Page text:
"Yes" they say. They are wrong. This is a dedicated driver's car, not something for you to cruise Hindley Street with. No air conditioning? Really? When they ask why this hasn't been rectified, it takes everything I have to not respond with "because I'm not a gigantic pussy". Seriously, wind the windows down and get on with it. You don't drive these things because they're nice, you drive them because they're fun.

Oh, I nearly forgot the low ballers. The thing is advertised for $9,500. I’m negotiable on that, with the theory being that a prospective buyer can make an offer and we can wriggle back to somewhere close to what I actually want for it. But no. I’ve had a bunch of offers for significantly less. One asked a bunch of questions, then asked if I would accept $7000. I said no and they thanked me for my time as that was all they had to spend. But the last one was a brief message of “hi, I’d like to offer you $5850”. And perhaps was too harsh in my response, but when you offer me 60% of my asking price, you’re not doing me a favour. You’re not even being reasonable, you are throwing me a stupid offer and hoping that I am desperate. And I’m not desperate to sell it.

Most of the time when people try to sell these sorts of things, it’s for outside circumstances. People want the cash for an overseas trip or to buy a house or because the missus is pregnant and they need a four door car. My reasoning is simple, but none of these.

I’ve achieved everything I set out to do with it, and have enjoyed having what I deem to be the perfect specimen of a 180SX. I simply consider the 180SX as a toy, and after a few years of playing with turbo Nissans I would like to play with something else.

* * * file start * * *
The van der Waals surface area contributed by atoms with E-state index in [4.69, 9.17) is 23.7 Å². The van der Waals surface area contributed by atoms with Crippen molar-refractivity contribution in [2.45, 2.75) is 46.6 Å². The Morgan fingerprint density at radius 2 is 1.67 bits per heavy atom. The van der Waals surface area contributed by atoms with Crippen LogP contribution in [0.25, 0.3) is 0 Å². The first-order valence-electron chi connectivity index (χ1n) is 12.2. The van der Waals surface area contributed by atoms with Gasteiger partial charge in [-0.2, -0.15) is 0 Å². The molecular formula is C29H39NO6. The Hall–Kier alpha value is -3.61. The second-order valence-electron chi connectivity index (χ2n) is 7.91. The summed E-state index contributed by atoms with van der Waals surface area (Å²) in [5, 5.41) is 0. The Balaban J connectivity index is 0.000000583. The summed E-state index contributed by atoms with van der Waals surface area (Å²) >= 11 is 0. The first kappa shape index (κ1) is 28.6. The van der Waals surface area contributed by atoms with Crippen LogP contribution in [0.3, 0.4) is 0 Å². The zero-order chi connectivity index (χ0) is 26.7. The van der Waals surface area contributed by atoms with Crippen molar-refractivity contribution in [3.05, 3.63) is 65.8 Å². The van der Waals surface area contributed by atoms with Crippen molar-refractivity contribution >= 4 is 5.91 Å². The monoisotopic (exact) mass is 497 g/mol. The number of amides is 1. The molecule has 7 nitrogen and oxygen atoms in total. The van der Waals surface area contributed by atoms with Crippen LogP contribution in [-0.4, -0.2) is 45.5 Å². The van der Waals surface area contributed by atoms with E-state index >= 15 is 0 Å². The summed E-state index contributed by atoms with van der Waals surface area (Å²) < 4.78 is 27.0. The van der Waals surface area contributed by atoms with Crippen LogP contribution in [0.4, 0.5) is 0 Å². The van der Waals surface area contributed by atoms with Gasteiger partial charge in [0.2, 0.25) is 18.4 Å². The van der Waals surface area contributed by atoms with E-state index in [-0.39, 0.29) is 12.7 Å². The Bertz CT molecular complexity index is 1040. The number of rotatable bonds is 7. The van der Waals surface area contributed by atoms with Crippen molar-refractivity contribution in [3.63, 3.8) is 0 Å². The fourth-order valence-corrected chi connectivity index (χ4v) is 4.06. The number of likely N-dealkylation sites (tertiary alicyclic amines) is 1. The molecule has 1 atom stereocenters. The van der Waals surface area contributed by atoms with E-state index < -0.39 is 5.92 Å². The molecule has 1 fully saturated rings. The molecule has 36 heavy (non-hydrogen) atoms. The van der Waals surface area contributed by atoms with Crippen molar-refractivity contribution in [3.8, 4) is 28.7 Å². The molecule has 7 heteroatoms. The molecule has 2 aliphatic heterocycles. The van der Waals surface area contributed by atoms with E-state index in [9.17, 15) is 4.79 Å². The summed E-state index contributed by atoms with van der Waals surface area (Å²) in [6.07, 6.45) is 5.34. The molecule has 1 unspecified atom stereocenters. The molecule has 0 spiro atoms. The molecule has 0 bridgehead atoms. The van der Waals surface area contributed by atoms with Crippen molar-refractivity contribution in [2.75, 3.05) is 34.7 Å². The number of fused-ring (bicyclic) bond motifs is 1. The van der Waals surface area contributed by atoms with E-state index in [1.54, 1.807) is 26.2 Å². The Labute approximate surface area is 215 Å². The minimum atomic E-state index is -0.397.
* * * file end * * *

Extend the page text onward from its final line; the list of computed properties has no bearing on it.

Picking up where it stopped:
Maybe the thing is too rough. I could put some better (read: less dented) guards on the front to tidy it up. And I could work on a couple of the little gremlins that the car has - insignificant things like the fuel gauge always showing between half and a third full despite actual fuel levels (ask me how I know!), and the interior lights only working when they feel like it. But these items have always been surplus to requirements. They don't effect the way that the car drives so I've never bothered with them. It’s an old car and old cars always have weird personalities. However one of the reasons I'm trying to sell the car is so that I don't spend any more money on it. And spending money on it to tidy it up for sale kinda defeats that particular purpose.

So for now at least, I've scribbled for sale notes on the side windows and I'm trying to keep it clean. Soon, I hope, the right buyer will come and I'll be able to move on to something else. People always ask what I plan on doing next, and the only answer I can give is that I want to replace it with something equally as stupid, impractical and fun as the 180 has been.

But until then, I guess I will just keep playing with this toy.